Taking Flight With the Ordinary
“Speaking from the gut” was known in ancient Greece as gastromancy. It also became known as an early form of ventriloquism. According to Encyclopaedia Brittanica, “the noises produced by the stomach were thought to be the voices of the unliving, who took up residence in the stomach of the ventriloquist. The ventriloquist would then interpret the sounds, as they were thought to be able to speak to the dead.” Lori Jakiela’s latest collection, How Do You Like It Now, Gentlemen? finds the poet at mid-life both channeling the wise words of those now-passed using poetic ventriloquism, while reflecting unflinchingly on her years in the honest, heartfelt voice readers have come to expect from her.
Jakiela, a Trafford native, is the author of the memoir Belief Is Its Own Kind of Truth, Maybe, recipient of the 2016 Saroyan Prize for International Literature from Stanford University, and also directs the undergraduate writing program at the University of Pittsburgh at Greensburg. The former flight attendant brings her blue-collar pedigree to this winner of the 2021 Wicked Woman Writing Contest. However, none of these accolades matters if the writing doesn’t connect. Newcomers to her work will soon learn she always comes through in the clutch.
In “What I Do for a Living,” she writes,
“I grade student essays
about dogs and dead grandmothers.
Some of the essays are good. Some
are in the voices of dogs and dead grandmothers.
Yesterday I had one
in the voice of a Shakespearean muffin.
The muffin was sad, blueberry, in crisis.
A raccoon wanted to eat it.
‘My life crumbleth’ the muffin said.”
From here, the poem meanders to her time as a flight attendant living in NYC, rolling “change to buy toilet paper and milk,” to dreams of working the Godiva chocolate counter at Monroeville Mall, “happiest with the lives we imagine living.” As with many of Jakiela’s best poems, she finds a way to allow others to speak, most importantly, her deceased father.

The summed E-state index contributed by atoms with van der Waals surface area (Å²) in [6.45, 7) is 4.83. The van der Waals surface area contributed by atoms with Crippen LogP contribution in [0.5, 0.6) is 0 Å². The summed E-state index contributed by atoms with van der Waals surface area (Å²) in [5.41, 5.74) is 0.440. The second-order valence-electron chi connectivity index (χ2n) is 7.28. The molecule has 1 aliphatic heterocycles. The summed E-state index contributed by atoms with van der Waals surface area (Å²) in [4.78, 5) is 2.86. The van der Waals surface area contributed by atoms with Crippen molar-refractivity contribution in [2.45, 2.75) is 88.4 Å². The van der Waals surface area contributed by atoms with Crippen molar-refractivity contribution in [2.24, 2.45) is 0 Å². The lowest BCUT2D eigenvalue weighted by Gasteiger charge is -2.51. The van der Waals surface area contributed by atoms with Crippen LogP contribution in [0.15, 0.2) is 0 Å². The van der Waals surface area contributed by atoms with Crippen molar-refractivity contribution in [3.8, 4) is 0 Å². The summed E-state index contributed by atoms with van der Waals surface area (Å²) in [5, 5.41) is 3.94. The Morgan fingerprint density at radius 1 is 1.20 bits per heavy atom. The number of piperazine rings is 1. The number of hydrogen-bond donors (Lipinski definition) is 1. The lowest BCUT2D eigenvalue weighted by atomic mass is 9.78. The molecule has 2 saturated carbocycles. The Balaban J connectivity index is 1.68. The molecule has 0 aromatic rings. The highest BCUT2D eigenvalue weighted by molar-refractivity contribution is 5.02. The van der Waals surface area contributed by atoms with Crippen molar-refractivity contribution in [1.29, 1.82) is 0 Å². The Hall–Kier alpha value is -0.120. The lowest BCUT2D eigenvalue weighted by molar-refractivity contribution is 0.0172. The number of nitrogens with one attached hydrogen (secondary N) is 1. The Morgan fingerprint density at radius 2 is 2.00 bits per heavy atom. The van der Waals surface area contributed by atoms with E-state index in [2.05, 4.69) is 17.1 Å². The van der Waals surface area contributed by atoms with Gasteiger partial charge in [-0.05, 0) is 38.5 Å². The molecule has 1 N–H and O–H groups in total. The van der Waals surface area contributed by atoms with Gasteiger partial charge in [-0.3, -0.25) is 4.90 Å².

“’Let that head of yours do the work.’
my father used to tell me.
Stooped, calloused, he knew real work
and didn’t want that for his daughter.
‘Just don’t be an asshole,’ he said.
The best advice I’ve ever gotten.”
The directness of the father’s voice adds both authenticity and a simple suggestion others should take to heart.
The father looms sagely in favorites sprinkled throughout the collection, letting the dead speak to the living, reminding the speaker of what’s important and what’s not. In “To Chuck Kinder, Who Taught Me About Kindness,” readers get an elegy for the legendary Pitt writing professor, as well as some perspective on a life in the arts. The ventriloquism here comes in the form of name-dropped Pittsburgh poets, but the perspective becomes imagistic during a visit to her machinist father’s workplace where
“I showed up with his bologna sandwich
and a mottled banana and a love note from my mother,
he rolled what looked like a garage door open.
I peered inside and all I saw were flames.”
The speaker here, looking to reconcile the memory of her father’s dreams with her own, shares that,
“My father had wanted to be a singer,
so maybe he understood something
about the pull of art, the beautiful hopelessness
of that, and he sometimes paid my rent
and bar bills and gave me the privilege
of believing I was doing something of use,
around a page.”
It’s a hard-earned perspective that ends with the speaker thankful for the guidance and time of so many others, allowing her the chance of “hatching something beautiful.”
Jakiela’s working-class ethos suits her confident writing best when she allows it to sprawl, such as in the poem, “Big Fish.” Going from observation (“a pink-haired kid rocks the fryer at Keith Kamritz Catering, Trafford, PA”) to personal experience (“I worked the fryer at the Trafford Polish Club from age 12 until I went to Erie for college. I came home smelling like smoke and grease and fish.”) to an aside about The Rubber Duck that once graced the Point (“‘The Rubber Duck knows no frontiers. It does not discriminate. It does not have political connotations’”) to reflection (“I wonder if anyone ever thinks they’ve done anything useful in this world”) to memory (“’I’m not cooking tonight,’ my mother would say Fridays during Lent when she’d whirl a dishrag over her head and do a little cha-cha to show how free she was”) to name-dropping Twisted Sister and quoting Samuel Beckett until she circles back, writing, “The punk rock kid is beautiful. The most beautiful thing. His hair is a poppy blossom in this thick gray light.” It’s a tour-de-force mustered, as so much of Jakiela’s work can be, from amplifying the quotidian until it achieves a grace all its own. n
How Do You Like It Now, Gentlemen?
by Lori Jakiela
BrickHouse Books, Inc.